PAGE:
Whether your retriever will be a gundog, hunt test dog or field trial dog his ability to accurately mark and remember fallen game is of upmost importance. It is true not all dogs are created equal when it comes to marking ability, some are just naturally talented and others require a more in depth approach to marking. So how can you improve your dog’s marking? The simple answer is to give the dog more meaningful marks. One mistake I often see owners make is a vast majority of marks the dog has gotten were thrown from right next to the dog. While hand thrown marks such as these are good for teaching the mechanics of a retrieve they do not help the dog with marking and often end up working against the dog in the long run. One major issue a dog will develop from marks such as these is he will have issues with depth perception. When an object is thrown directly at or away from a retriever he is not able to judge distance and is simply running in a direction instead of running to a place. We want our dog to run to place he marked and establish a tight hunt to quickly come up with the bird. The easiest way to fix this is to have someone else go out in the field and throw marks for you or use one of the many types of remote launchers on the market today. Another thing you can do on your own to give marks of substance is referred to as stand-alone marks. A stand-alone mark is when you sit the dog and walk out to throw the mark. From there you can release the dog for the retrieve without walking back to him or you can walk back to him before sending. Both ways have benefits. By sending the dog with you out away from him you will have the ability to help him if he needs it. By walking back to the dog before sending you are building focus and memory in the dog. When we start a young dog on gunner thrown marks we like to start in short to no cover, keep distance short and teach the different throws. Angle away throws, angle in throws and flat over throws. These types of throws give the dog the ability to use his depth perception and begin to understand the differences between the different throws. We start this with single marks and teach the dog instead of going out and testing his abilities. One mentality we want to maintain in training is that we want to keep challenging the dog. If the dog is tackling every mark without issue then he is simply exercising not learning. We want the dog to be successful while challenging them whether that means adding distance, cover or other factors. At the end of the day, most people are training their dog with limited time and it is important to get the most out of every training opportunity. Your retriever will gain more from three meaningful and well thought out marks per day than by throwing a hundred random bumpers around the yard. Until next week, happy training!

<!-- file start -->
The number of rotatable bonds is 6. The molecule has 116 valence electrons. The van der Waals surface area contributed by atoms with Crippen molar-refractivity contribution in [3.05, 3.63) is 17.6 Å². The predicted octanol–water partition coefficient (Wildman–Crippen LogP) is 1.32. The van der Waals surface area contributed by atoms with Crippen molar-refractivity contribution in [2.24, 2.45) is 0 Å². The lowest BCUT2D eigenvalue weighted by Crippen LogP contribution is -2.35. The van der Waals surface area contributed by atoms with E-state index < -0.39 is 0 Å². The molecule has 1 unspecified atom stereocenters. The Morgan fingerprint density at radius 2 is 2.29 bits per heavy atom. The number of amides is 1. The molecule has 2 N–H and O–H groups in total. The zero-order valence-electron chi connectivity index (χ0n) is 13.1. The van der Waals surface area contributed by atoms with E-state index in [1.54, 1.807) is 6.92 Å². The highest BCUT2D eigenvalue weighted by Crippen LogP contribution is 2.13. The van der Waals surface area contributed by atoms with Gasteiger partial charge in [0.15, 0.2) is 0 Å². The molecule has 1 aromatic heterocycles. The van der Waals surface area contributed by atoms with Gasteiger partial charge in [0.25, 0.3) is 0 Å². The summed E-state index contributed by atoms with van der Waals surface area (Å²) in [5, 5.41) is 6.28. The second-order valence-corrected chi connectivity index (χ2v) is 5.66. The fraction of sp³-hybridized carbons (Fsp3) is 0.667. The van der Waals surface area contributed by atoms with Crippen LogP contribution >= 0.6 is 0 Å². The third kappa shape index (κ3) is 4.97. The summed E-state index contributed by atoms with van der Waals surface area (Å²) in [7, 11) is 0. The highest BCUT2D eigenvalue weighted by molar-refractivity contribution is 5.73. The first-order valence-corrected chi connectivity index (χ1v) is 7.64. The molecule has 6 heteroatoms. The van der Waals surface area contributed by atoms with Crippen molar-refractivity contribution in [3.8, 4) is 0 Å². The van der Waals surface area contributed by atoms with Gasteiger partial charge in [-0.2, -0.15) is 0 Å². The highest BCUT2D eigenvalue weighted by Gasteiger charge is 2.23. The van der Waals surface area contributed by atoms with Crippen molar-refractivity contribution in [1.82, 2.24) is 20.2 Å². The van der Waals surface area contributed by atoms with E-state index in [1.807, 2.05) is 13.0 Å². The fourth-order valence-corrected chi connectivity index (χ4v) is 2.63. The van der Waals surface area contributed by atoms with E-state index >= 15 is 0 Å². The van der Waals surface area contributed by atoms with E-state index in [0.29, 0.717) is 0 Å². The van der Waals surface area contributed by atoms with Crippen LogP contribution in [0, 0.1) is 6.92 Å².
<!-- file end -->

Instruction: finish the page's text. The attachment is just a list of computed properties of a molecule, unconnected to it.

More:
Bourbon Bay Kennels LLC